Row visibility, main stem height, and peanut pod yield following broadcast application of prohexadione calcium using different spray nozzle arrangements.a

Influence of application rate and timing on peanut response to prohexadione calcium

The site by prohexadione calcium treatment was not significant for row visibility or pod yield; however, the main effect of prohexadione calcium treatment was significant for row visibility and pod yield. Row visibility was greatest when prohexadione calcium was applied at the recommended rate at 50% row closure (Table 3). Delaying applications of prohexadione calcium past the optimum timing of 50% row closure resulted in lower row visibility irrespective of prohexadione rate (Table 3). These results were not surprising because prohexadione reduces internode elongation through inhibiting gibberellin biosynthesis by blocking the 3β-hydroxylation of GA20 (Nakayama et al., 1992). Applications later in the season most likely will reduce internode elongation of fewer components of the peanut canopy than applications earlier in the season. These data also indicate that rates of prohexadione calcium higher than those recommended by the manufacturer will not compensate for applications made after the optimum timing. There was no difference in pod yield when comparing yield of non-treated peanut and prohexadione calcium at 140 g/ha applied at 50% row closure or when this rate was applied 1 wk after 50% row closure (Table 3). Pod yield following application of prohexadione calcium at 210 or 280 kg/ha one week after 50% row closure was lower than pod yield following application of prohexadione calcium at 140 g/ha applied at 50% row closure. The decrease in pod yield suggests that rates that exceed the manufacturer's suggested use rate applied later in the season may have a negative impact on peanut pod yield. However, lack of treatments including prohexadione calcium applied at higher rates at 50% row closure limits conclusions relative to this research.

Table 3
Table 3

Row visibility and peanut pod yield as influenced by application rate and timing of prohexadione calcium.a

Peanut response to a single application of prohexadione calcium within 2 to 3 wks prior to digging

The interaction of site by prohexadione calcium treatment was significant for row visibility in North Carolina. Prohexadione calcium did not affect row visibility in the Georgia trial. Prohexadione calcium increased row visibility when applied within 2 to 3 wks prior to digging at 5 of 6 sites in North Carolina (Table 4). However, the magnitude of improvement in row visibility was much lower with these applications than with applications of prohexadione calcium at 50% row closure (Tables 1 3). This is not surprising because prohexadione calcium prevents internode elongation, and by the time prohexadione calcium was applied in September, the peanut canopy was well developed, and therefore benefits of prohexadione calcium with respect to row visibility were minimized. In addition to improving row visibility, prohexadione calcium can increase harvestable yield by reducing pod shed (Beam et al., 2002b). In our experiment the interaction of site by prohexadione calcium as well as the main effect of prohexadione calcium was not significant for pod yield. These results indicate that applications made within 2 to 3 wks prior to digging do not improve yield (Table 4).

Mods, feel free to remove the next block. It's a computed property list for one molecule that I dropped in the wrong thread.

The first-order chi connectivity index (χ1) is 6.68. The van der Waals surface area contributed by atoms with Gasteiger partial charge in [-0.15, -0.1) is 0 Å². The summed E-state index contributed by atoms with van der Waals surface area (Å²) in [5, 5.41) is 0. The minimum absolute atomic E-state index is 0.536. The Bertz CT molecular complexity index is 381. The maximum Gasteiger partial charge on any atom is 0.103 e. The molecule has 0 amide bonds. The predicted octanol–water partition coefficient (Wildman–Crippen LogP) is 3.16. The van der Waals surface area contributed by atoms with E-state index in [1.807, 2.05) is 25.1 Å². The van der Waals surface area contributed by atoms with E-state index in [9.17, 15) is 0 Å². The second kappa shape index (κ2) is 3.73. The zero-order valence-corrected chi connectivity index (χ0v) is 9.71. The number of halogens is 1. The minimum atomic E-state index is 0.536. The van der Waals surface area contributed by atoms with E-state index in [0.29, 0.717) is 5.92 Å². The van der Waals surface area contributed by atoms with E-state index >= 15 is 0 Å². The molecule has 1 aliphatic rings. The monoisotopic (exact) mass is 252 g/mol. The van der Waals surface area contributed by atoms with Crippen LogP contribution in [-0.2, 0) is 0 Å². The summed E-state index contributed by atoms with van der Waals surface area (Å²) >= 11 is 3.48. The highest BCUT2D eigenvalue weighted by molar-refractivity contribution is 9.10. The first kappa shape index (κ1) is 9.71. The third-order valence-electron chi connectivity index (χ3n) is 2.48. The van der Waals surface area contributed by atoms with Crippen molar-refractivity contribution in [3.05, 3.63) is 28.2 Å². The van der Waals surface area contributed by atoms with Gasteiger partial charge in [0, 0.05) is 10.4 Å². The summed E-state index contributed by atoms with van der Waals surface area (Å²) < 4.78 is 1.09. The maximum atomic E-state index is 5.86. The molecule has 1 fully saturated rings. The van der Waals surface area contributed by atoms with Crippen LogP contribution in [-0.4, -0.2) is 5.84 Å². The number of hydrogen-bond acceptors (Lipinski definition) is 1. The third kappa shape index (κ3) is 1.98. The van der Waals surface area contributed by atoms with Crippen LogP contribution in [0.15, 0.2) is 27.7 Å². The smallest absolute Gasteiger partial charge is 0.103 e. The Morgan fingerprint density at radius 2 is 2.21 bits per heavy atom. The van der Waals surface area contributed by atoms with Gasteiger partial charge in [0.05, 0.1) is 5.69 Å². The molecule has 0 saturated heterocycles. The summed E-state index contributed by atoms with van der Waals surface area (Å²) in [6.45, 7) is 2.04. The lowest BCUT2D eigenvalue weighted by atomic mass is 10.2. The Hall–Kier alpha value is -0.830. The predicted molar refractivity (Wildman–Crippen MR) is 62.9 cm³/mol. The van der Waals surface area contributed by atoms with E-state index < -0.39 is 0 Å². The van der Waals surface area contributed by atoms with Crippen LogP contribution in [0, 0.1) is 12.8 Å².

Table 4
Table 4

Peanut row visibility and pod yield as influenced with prohexadione calcium applied within 2 to 3 wks of digging and vine inversion during 2005 in North Carolina and 2006 in Georgia.

Influence of pyraclostrobin and 2,4-DB on peanut response to prohexadione calcium

The interaction of site by treatment was not significant for row visibility and pod yield at sites in North Carolina in the experiments evaluating interactions of prohexadione calcium with pyraclostrobin or 2,4-DB. When pooled over sites, row visibility did not differ and ranged from 9.3 to 9.4 when prohexadione calcium was applied alone or with pyraclostrobin and was significantly better than the non-treated peanut row visibility of 5.2 (Table 5). A value of 6.9 to 8.3 was noted when prohexadione calcium was applied alone or with 2,4-DB compared with a value range of 2.9 to 4.5 for non-treated peanut (Table 6). However, the improvement in row visibility did not translate into increased yield regardless of prohexadione calcium or pesticide treatment (Table 5 and 6). These results suggest that pyraclostrobin or 2,4-DB are compatible when tank mixed with prohexadione calcium and do not reduce the effectiveness of prohexadione calcium on improving row visibility of peanut.